Such interdisciplinary efforts are also generating practical insights about fundamental problems like chronic illness, energy conservation, pandemic disease, intergenerational poverty and market panics. For example, a better understanding of the structure and function of human social networks is helping us understand which individuals within social systems have an outsize impact when it comes to the spread of germs or the spread of ideas. As a result, we now have at our disposal new ways to accelerate the adoption of desirable practices as diverse as vaccination in rural villages and seat-belt use among urban schoolchildren.

It is time to create new social science departments that reflect the breadth and complexity of the problems we face as well as the novelty of 21st-century science. These would include departments of biosocial science, network science, neuroeconomics, behavioral genetics and computational social science. Eventually, these departments would themselves be dismantled or transmuted as science continues to advance.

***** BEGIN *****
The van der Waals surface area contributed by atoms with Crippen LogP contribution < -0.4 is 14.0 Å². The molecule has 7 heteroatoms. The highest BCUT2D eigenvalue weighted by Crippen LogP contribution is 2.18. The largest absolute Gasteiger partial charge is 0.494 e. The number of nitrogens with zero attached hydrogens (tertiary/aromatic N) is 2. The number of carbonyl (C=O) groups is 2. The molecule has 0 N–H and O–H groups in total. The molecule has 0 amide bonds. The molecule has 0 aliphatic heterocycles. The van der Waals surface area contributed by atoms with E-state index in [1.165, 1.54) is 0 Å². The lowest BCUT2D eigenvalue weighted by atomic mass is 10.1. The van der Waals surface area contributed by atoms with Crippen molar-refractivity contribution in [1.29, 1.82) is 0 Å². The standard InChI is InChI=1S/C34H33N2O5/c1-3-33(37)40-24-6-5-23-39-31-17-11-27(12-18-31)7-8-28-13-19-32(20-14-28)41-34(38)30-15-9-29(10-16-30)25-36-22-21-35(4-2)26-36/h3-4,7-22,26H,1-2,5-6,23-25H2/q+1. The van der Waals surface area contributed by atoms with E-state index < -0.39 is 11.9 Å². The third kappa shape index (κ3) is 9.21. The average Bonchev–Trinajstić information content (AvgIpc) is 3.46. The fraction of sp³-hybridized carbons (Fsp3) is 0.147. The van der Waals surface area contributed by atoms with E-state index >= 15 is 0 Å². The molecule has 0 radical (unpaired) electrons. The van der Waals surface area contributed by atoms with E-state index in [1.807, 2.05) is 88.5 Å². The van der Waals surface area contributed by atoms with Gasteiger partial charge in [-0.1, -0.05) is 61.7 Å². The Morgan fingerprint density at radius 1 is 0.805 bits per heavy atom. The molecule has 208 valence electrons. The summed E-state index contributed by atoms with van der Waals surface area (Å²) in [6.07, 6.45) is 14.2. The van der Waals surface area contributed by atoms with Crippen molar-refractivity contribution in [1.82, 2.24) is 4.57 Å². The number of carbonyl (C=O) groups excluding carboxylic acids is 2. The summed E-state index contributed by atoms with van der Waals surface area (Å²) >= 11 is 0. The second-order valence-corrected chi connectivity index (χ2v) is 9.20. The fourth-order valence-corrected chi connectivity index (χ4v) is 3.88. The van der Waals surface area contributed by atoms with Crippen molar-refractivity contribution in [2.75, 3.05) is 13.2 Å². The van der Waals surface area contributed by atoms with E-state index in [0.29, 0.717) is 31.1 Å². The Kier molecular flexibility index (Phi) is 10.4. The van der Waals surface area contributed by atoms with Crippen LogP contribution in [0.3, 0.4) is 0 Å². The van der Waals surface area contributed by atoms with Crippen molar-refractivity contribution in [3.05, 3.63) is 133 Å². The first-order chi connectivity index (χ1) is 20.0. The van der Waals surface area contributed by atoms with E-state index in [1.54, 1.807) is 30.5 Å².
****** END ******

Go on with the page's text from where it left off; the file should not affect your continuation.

Some recent examples offer a glimpse of the potential. At Yale, the Jackson Institute for Global Affairs applies diverse social sciences to the study of international issues and offers a new major. At Harvard, the sub-discipline of physical anthropology, which increasingly relies on modern genetics, was hived off the anthropology department to make the department of human evolutionary biology. Still, such efforts are generally more like herds splitting up than like new species emerging. We have not yet changed the basic DNA of the social sciences. Failure to do so might even result in having the natural sciences co-opt topics rightly and beneficially in the purview of the social sciences.

New social science departments could also help to better train students by engaging in new types of pedagogy. For example, in the natural sciences, even college freshmen do laboratory experiments. Why is this rare in the social sciences? When students learn about social phenomena, why don’t they go to the lab to examine them — how markets reach equilibrium, how people cooperate, how social ties are formed? Newly invented tools make this feasible. It is now possible to use the Internet to enlist thousands of people to participate in randomized experiments. This seems radical only because our current social science departments weren’t organized to teach this way.